Monday, July 29, 2002

Newborn's death spurs 'haven' alert




By Nathan Leaf
Enquirer Columbus Bureau

        COLUMBUS - Prompted by the death of a newborn in Dayton, the state is spreading the word that hospitals, police stations and firehouses are legal safe havens for unwanted newborn babies.

        State officials fear some new mothers who don't know about Ohio's Safe Havens for Newborns law may still abandon their children in dangerous or life-threatening situations.

        Passed in April 2001, the law lets mothers leave their babies at hospitals, police and fire stations within the first 72 hours of life with no questions asked and without fear of prosecution.

        These babies are handed over to county children services agencies, which then would place them with adoptive parents.

        On July 17, police in Dayton found the remains of Ruby Melvin's newborn boy in a basement. The 36-year-old mother has since been charged with reckless homicide, abuse of a corpse and tampering with evidence and is being held in the Montgomery County Jail.

        Montgomery County Children Services spokeswoman Billie Jones said it is unclear if greater public awareness of the law would have prevented this baby's death. Regardless, she said more could have been done to inform mothers about the law.

        “When they passed the law, the legislature didn't allocate any money along with it to promote public awareness,” Ms. Jones said. “We need to keep reminding people but there isn't enough money to sustain ongoing public education for the program.”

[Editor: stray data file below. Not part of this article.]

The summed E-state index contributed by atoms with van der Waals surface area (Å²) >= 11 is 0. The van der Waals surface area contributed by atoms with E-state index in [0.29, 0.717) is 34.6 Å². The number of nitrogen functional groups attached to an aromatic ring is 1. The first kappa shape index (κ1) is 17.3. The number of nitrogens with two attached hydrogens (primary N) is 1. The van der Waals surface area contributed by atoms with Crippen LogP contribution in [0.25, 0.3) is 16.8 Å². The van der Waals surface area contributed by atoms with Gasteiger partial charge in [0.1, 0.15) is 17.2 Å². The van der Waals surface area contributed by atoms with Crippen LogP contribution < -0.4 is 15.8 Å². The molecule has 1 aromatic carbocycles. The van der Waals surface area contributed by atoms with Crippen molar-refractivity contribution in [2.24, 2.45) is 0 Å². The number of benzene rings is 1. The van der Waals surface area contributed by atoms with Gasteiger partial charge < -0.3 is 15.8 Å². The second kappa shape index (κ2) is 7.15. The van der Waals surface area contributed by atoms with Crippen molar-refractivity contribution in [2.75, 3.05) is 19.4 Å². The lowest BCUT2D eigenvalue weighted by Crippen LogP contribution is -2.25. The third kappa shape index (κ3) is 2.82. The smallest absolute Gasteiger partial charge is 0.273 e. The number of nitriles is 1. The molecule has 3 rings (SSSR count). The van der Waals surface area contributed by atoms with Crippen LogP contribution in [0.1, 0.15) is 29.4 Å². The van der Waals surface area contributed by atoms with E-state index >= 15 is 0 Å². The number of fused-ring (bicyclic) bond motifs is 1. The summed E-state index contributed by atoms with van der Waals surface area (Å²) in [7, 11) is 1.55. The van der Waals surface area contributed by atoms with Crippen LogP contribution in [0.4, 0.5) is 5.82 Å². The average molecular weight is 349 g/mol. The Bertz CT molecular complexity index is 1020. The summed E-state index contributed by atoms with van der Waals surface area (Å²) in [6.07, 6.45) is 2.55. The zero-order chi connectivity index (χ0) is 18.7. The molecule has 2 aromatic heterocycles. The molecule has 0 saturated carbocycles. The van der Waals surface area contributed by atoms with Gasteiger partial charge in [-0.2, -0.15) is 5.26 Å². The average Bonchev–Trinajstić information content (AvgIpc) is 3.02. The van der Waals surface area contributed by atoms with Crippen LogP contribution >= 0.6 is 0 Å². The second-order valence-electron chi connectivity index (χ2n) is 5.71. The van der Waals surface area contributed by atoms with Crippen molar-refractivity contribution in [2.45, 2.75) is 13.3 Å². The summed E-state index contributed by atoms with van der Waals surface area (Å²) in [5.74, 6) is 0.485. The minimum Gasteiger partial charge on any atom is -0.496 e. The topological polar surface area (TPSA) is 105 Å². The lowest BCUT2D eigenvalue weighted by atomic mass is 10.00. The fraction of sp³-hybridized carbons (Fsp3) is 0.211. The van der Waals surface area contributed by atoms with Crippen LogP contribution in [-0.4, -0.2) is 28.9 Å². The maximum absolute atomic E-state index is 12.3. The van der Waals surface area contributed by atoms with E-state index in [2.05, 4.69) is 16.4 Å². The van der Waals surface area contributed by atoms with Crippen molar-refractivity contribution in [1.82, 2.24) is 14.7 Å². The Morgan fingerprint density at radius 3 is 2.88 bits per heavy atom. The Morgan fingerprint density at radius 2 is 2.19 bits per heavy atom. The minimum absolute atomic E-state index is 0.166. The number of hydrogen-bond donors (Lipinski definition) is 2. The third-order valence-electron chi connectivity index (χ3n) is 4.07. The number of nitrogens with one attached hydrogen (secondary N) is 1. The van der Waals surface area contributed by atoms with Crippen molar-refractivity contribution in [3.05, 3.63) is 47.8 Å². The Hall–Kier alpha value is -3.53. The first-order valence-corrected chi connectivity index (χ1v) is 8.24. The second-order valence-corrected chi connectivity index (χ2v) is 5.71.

Officials at the Ohio Department of Job and Family Services say they don't know how many babies are legally or illegally abandoned in Ohio since the law passed.

        Despite that, the agency wrote in a July press release that public awareness of the law is “one of its greatest challenges.”

        Last week the agency began circulating a new pamphlet and poster describing the law.

        Both describe the law, where new mothers can go, and include a toll free number (800) 755-4769 to call for more information.

        Hamilton County Children Services spokeswoman Laurie Petrie said the program has already produced positive results in the Cincinnati area.

        “We have had three healthy babies brought to us that otherwise may have been left in a gas station and that is wonderful,” Ms. Petrie said. She said she knows of no illegally abandoned babies since the law passed.

        Ms. Petrie said two of the babies have already been placed in adoptive families.

        One baby was brought into custody in Butler County through the Safe Haven law in August 2001, said Children Services spokesman Bob Walker.

       



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